Kavala case ‘reveals pervasive problems’ in Turkish judiciary, say European ministers

The European Court of Human Rights’ (ECHR) findings in the case of Turkish philanthropist Osman Kavala “reveal pervasive problems regarding the independence and impartiality of the Turkish judiciary”, Council of Europe’s Committee of Ministers said in a statement released on Thursday.

The ministers said in a separate statement that Turkey had not submitted an action plan yet regarding Selahattin Demirtaş, and repeated the ECHR’s assessment that the Kurdish politician’s detention pursued an ulterior purpose to stifle pluralism and limit political debate.

As the former leader of Turkey’s second largest opposition bloc, the pro-Kurdish Peoples’ Democratic Party (HDP), Demirtaş ran in the 2018 presidential elections from his prison cell. Following his arrest in Nov. 2016, the Kurdish politician was unable to fulfill his duties as a member of parliament, which the ECHR ruled constituted a violation of the right to free elections.

The committee of ministers, which is responsible for the supervision of implementation of ECHR rulings, called for the immediate release of Kavala and Demirtaş, repeating an assessment by the top European court that both men’s detentions “took place in the absence of evidence to support a reasonable suspicion”.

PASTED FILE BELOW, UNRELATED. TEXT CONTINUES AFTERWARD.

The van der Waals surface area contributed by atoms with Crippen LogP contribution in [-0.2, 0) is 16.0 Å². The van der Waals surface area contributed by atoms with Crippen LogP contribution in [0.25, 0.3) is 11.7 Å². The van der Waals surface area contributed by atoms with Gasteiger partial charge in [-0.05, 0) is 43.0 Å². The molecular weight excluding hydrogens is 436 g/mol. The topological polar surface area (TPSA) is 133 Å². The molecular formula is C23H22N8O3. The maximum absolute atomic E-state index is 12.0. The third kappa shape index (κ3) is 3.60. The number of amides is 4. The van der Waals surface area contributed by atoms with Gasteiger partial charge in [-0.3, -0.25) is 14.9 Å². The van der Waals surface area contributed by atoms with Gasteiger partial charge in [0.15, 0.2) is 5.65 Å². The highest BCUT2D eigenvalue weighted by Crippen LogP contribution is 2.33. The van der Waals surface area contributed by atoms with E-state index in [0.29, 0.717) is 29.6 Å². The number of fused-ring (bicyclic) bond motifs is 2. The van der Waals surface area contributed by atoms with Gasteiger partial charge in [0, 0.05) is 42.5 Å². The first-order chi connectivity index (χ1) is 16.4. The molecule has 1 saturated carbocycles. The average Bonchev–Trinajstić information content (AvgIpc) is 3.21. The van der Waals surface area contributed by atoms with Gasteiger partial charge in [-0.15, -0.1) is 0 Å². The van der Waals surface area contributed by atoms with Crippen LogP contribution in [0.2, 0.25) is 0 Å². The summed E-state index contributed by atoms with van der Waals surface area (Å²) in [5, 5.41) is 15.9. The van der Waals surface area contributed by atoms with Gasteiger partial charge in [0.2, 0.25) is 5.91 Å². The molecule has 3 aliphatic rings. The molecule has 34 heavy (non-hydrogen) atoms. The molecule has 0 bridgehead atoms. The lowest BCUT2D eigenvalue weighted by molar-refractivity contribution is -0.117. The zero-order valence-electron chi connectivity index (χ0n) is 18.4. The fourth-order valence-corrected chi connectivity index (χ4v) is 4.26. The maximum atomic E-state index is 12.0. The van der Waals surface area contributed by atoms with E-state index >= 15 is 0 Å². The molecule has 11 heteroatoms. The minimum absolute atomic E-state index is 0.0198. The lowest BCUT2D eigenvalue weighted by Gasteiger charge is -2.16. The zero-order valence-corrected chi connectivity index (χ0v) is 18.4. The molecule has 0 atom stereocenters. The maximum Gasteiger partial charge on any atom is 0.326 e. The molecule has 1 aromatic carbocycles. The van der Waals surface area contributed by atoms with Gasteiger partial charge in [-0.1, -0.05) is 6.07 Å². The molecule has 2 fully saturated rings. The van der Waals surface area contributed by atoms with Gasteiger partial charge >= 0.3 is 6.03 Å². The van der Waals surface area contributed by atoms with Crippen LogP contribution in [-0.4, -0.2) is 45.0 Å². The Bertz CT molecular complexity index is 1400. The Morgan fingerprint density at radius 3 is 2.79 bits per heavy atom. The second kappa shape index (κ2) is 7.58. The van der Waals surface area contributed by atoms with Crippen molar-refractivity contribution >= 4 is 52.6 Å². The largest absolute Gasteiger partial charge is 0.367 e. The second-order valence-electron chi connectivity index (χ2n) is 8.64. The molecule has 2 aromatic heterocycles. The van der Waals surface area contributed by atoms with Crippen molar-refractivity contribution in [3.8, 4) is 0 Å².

The ministers “took note of the recent adoption of the new Human Rights Action Plan”, they said, referring to Turkish President Recep Tayyip Erdoğan’s March 2 pledge, and encouraged the implementation of reforms, expressing CoE’s readiness to provide assistance.

The situation of Kavala and Demirtaş, the former co-chair of Turkey’s second largest opposition bloc Peoples’ Democratic Party (HDP), will be examined in each meeting of the committee until they are released, the ministers said, as required by ECHR rulings on both men’s cases.

Nate Schenkkan, director for research strategy for the U.S.- based watchdog Freedom House, called the committee’s statement on Kavala “mealy-mouthed” in a tweet.

“Kavala should be released immediately as the very start of any credible human rights plan, not as a potential stage to one to be discussed in the future,” Schenkkan said.

The action plan announced by Erdoğan states that no one can be deprived of their freedom due to criticism and opinions, to which Erdoğan added a condition of “so long as people are respectful of the personal rights of others”. The Turkish president didn’t mention Kavala or Demirtaş by name in his speech.